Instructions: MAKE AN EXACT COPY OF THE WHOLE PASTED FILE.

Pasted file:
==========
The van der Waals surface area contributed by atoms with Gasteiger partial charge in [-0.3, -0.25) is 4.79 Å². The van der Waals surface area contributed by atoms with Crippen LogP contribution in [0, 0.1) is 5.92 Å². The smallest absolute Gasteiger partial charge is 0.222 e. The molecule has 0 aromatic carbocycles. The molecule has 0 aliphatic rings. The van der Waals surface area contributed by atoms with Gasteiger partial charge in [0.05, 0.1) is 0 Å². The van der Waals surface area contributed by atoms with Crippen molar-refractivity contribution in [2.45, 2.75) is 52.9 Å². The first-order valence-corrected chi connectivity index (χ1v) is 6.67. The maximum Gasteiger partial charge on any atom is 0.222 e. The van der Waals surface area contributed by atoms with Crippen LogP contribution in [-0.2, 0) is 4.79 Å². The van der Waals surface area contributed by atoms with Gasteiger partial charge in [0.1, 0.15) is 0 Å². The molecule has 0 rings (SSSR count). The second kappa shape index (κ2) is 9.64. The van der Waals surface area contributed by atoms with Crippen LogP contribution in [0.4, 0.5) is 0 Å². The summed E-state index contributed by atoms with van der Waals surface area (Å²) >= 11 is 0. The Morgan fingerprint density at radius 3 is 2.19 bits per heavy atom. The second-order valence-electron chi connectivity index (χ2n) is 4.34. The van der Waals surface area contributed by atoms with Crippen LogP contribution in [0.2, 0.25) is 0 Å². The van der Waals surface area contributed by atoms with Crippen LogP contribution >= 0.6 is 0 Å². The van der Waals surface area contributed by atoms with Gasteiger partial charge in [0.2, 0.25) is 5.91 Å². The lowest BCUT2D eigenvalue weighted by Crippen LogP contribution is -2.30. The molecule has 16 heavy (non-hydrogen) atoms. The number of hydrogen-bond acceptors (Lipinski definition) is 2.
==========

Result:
The van der Waals surface area contributed by atoms with Gasteiger partial charge in [-0.3, -0.25) is 4.79 Å². The van der Waals surface area contributed by atoms with Crippen LogP contribution in [0, 0.1) is 5.92 Å². The smallest absolute Gasteiger partial charge is 0.222 e. The molecule has 0 aromatic carbocycles. The molecule has 0 aliphatic rings. The van der Waals surface area contributed by atoms with Gasteiger partial charge in [0.05, 0.1) is 0 Å². The van der Waals surface area contributed by atoms with Crippen molar-refractivity contribution in [2.45, 2.75) is 52.9 Å². The first-order valence-corrected chi connectivity index (χ1v) is 6.67. The maximum Gasteiger partial charge on any atom is 0.222 e. The van der Waals surface area contributed by atoms with Crippen LogP contribution in [-0.2, 0) is 4.79 Å². The van der Waals surface area contributed by atoms with Gasteiger partial charge in [0.1, 0.15) is 0 Å². The molecule has 0 rings (SSSR count). The second kappa shape index (κ2) is 9.64. The van der Waals surface area contributed by atoms with Crippen LogP contribution in [0.4, 0.5) is 0 Å². The summed E-state index contributed by atoms with van der Waals surface area (Å²) >= 11 is 0. The Morgan fingerprint density at radius 3 is 2.19 bits per heavy atom. The second-order valence-electron chi connectivity index (χ2n) is 4.34. The van der Waals surface area contributed by atoms with Crippen LogP contribution in [0.2, 0.25) is 0 Å². The van der Waals surface area contributed by atoms with Crippen LogP contribution >= 0.6 is 0 Å². The van der Waals surface area contributed by atoms with Gasteiger partial charge in [0.2, 0.25) is 5.91 Å². The lowest BCUT2D eigenvalue weighted by Crippen LogP contribution is -2.30. The molecule has 16 heavy (non-hydrogen) atoms. The number of hydrogen-bond acceptors (Lipinski definition) is 2.